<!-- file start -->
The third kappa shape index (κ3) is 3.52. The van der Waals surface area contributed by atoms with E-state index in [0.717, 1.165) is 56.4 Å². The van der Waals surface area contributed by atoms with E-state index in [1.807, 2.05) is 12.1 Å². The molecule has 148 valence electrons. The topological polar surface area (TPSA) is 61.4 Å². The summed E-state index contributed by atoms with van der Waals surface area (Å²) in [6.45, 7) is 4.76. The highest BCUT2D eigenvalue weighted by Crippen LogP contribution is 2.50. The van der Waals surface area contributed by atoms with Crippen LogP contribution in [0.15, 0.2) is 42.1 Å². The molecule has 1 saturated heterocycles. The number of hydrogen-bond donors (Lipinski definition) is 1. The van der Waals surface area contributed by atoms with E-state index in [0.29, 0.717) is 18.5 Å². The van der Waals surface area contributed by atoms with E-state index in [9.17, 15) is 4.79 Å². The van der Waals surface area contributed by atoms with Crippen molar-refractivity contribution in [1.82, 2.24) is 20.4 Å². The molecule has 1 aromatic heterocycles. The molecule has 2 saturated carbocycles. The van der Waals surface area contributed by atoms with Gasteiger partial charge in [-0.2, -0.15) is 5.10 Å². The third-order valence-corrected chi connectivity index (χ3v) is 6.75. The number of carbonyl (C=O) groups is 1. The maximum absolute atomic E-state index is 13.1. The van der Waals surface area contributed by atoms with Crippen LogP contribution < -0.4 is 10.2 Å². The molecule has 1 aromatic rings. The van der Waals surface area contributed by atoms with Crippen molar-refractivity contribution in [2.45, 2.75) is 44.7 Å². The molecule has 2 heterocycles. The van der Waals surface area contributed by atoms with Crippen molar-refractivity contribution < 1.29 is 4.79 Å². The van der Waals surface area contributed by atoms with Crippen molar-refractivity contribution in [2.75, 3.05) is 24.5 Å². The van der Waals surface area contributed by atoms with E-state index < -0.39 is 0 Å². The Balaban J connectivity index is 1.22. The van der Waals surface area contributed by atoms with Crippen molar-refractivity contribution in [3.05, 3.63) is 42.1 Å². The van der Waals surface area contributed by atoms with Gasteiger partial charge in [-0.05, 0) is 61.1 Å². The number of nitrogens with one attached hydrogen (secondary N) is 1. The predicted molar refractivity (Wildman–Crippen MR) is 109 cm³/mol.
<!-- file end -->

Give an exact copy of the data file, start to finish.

The third kappa shape index (κ3) is 3.52. The van der Waals surface area contributed by atoms with E-state index in [0.717, 1.165) is 56.4 Å². The van der Waals surface area contributed by atoms with E-state index in [1.807, 2.05) is 12.1 Å². The molecule has 148 valence electrons. The topological polar surface area (TPSA) is 61.4 Å². The summed E-state index contributed by atoms with van der Waals surface area (Å²) in [6.45, 7) is 4.76. The highest BCUT2D eigenvalue weighted by Crippen LogP contribution is 2.50. The van der Waals surface area contributed by atoms with Crippen LogP contribution in [0.15, 0.2) is 42.1 Å². The molecule has 1 saturated heterocycles. The number of hydrogen-bond donors (Lipinski definition) is 1. The van der Waals surface area contributed by atoms with E-state index in [0.29, 0.717) is 18.5 Å². The van der Waals surface area contributed by atoms with E-state index in [9.17, 15) is 4.79 Å². The van der Waals surface area contributed by atoms with Crippen molar-refractivity contribution in [1.82, 2.24) is 20.4 Å². The molecule has 1 aromatic heterocycles. The molecule has 2 saturated carbocycles. The van der Waals surface area contributed by atoms with Gasteiger partial charge in [-0.2, -0.15) is 5.10 Å². The third-order valence-corrected chi connectivity index (χ3v) is 6.75. The number of carbonyl (C=O) groups is 1. The maximum absolute atomic E-state index is 13.1. The van der Waals surface area contributed by atoms with Crippen LogP contribution < -0.4 is 10.2 Å². The molecule has 1 aromatic rings. The van der Waals surface area contributed by atoms with Crippen molar-refractivity contribution in [2.45, 2.75) is 44.7 Å². The molecule has 2 heterocycles. The van der Waals surface area contributed by atoms with Crippen molar-refractivity contribution < 1.29 is 4.79 Å². The van der Waals surface area contributed by atoms with Crippen molar-refractivity contribution in [2.75, 3.05) is 24.5 Å². The van der Waals surface area contributed by atoms with E-state index < -0.39 is 0 Å². The Balaban J connectivity index is 1.22. The van der Waals surface area contributed by atoms with Crippen molar-refractivity contribution in [3.05, 3.63) is 42.1 Å². The van der Waals surface area contributed by atoms with Gasteiger partial charge in [-0.05, 0) is 61.1 Å². The number of nitrogens with one attached hydrogen (secondary N) is 1. The predicted molar refractivity (Wildman–Crippen MR) is 109 cm³/mol.